SOMEBODY SHOOK up the soda can and it exploded in Mayor Kenney's face.

On Saturday, the Inquirer reported a major flaw in the soda tax requested by Mayor Kenney: The tax on fountain drinks, which had never been mentioned, was 4.5 cents an ounce, 50 percent higher than the 3 cents-per-ounce tax he had been talking about. Ooops.

(Author's warning: Many numbers ahead.)

The soda tax was to pay for several desirable programs, such as universal prekindergarten and upgrading parks and rec centers, on Kenney's to-do list. Clearly, he gave those ideas a lot of thought.

Just as clearly, he didn't give much thought to the mechanism for paying for them - a regressive tax targeting a single industry that arguably will strike the poor the hardest.

A regressive tax from a progressive politician. We've heard that tune before.

Calling the tax "extortionate," it will be "imposed on the people universal pre-K is supposed to help, lower- and middle-class," John Longstreet, president and CEO of the Pennsylvania Restaurant Association, told me.

When it comes to Philadelphia budgetary innovation, you can count on creativity in dreaming up new things to tax. Remember the attempted lap dance tax?

The soda tax, pegged at 3 cents an ounce (plus the hidden 4.5 cents at the fountain), sits atop the existing 8 percent sales tax.

As a councilman, Kenney twice voted against the soda tax when proposed at 2 cents an ounce by Mayor Nutter. With Mixmaster Mike a fading memory, Kenney disinterred the already-rejected tax with a brilliant twist - let's make it 50 percent higher!

That's like a fast-food store admitting its cheeseburger is unhealthy and then adding a quarter-pound of bacon to fix it.

Does three cents an ounce sound like a lot? In my neighborhood grocery, I saw a 20-ounce bottle of Pepsi for $1.89. Add a 60-cent soda tax and the total is $2.49, a 31.7 percent increase.

A 67-ounce bottle of Coke was $1.99. Kenney's soda tax would add $2.01 to the price, bringing it to $4, more than doubling the cost. Does that sound small?

"Damn! You caught us," Kenney spokeswoman Hitt did not tell the Inquirer when the extra levy on fountain drinks was discovered. It was a mistake and would "very likely" be amended.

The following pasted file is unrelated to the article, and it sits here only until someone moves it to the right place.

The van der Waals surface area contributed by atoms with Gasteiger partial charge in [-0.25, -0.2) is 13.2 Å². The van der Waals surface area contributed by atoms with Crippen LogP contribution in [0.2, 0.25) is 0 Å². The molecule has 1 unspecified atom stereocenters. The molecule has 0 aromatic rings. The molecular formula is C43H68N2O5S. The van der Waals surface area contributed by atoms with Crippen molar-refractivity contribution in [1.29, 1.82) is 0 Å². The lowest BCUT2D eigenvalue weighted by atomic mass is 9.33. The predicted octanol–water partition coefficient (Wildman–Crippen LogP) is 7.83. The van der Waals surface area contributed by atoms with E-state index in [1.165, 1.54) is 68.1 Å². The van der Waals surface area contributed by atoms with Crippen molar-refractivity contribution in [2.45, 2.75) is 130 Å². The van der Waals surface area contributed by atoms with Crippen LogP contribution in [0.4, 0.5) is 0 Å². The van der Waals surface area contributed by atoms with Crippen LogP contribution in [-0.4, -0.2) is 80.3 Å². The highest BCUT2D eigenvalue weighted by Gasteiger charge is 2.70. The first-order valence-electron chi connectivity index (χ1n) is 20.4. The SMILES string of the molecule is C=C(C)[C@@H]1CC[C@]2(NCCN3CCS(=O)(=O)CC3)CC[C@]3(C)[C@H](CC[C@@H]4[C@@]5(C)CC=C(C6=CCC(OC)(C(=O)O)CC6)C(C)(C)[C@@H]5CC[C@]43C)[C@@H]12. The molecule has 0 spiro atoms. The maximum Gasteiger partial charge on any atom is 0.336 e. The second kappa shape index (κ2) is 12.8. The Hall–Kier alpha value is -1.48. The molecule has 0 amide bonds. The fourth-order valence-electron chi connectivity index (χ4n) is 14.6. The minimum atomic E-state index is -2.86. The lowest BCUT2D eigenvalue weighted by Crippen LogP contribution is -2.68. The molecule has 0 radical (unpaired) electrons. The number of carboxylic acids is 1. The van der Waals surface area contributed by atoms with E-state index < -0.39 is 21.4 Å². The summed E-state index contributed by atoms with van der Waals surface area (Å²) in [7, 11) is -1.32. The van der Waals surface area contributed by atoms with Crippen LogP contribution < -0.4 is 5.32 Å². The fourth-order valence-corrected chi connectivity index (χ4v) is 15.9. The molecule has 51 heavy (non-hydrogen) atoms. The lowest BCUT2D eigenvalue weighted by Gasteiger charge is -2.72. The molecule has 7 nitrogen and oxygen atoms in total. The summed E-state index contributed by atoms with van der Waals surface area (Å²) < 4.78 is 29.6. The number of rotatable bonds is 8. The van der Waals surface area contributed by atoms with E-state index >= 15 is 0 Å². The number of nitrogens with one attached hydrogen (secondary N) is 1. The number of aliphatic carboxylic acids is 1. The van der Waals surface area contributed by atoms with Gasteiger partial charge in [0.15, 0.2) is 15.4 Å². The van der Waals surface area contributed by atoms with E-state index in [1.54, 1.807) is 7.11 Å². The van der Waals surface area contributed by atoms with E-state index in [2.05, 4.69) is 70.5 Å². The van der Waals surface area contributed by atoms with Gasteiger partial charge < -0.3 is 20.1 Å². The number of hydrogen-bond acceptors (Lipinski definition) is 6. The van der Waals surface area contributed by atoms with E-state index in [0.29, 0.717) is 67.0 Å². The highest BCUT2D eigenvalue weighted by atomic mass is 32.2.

Kenney's out-of-whack proposal used Nutter's math. They cribbed Johnny's homework. Didn't anyone check it out?

"The legislation was reviewed thoroughly," said mayoral spokesman Mike Dunn. Just not thoroughly enough.

One difference: Nutter's tax was to be applied at the retail level. Kenney's is applied to the distributors, but they will have to pass all or most of it to consumers.

The tax is not only the highest ever in the nation, but "the mayor has not carefully considered the unintended consequences," such as losing other items people buy with soda, commented Dave McCorkle, president of the Pennsylvania Food Merchants Association, one of the groups Kenney likes to scold under the heading of "Big Soda."

Whenever anyone opposes something, they stick a "big" in front of it.

Big Soda. Big Pharma. Big Tobacco. Big Banks. Big Government. Big Labor. This might give Big Macs a complex.

"Big Soda showed they're willing to use any excuse to deprive Philadelphians of pre-K, community schools and investment in our parks, rec centers and libraries," Hitt told the Inquirer, as if Big Soda pays no city taxes now. (Hitt doesn't talk to me.)

Demonizing an opponent is a time-honored (and dishonorable) tactic, popularized by radical enthusiast Saul Alinsky. If you resist when the city singles you out for a tax, you are selfish, an unpatriotic ogre.

Kenney said that villainous Big Soda "charges our citizens, small businesses and distributors much, much more than what it costs for them to make the soda."

Will someone please explain capitalism to Mayor Kenney? Also, the word profit.

It is different with the city. Philadelphia spends more than it takes in and passes the bill along to taxpayers.

In his budget address, making it sound like a disease, Kenney said Big Soda hires lobbyists. (He neglected to mention that the mayor's office hires lobbyists.)

Kenney made a remarkable admission in the budget address: He was, in effect, brainwashed.

"The line that got me four years ago was the claim that this tax would hurt low-income, minority communities," Kenney said.

That is his Achilles' heel. Tell him someone is being oppressed - doesn't matter if it's true - and he signs up for active duty.

He now says he was snookered, that Big Soda victimizes people, you know, by making a profit.

The "facts" haven't changed, Kenney's mind has.


Was he really careless four years ago, allowing his emotions to overrule his intellect? Or has he now made a cynical U-turn to fund his pet projects?

If the former, he's a boob. If the latter, he's a hypocrite.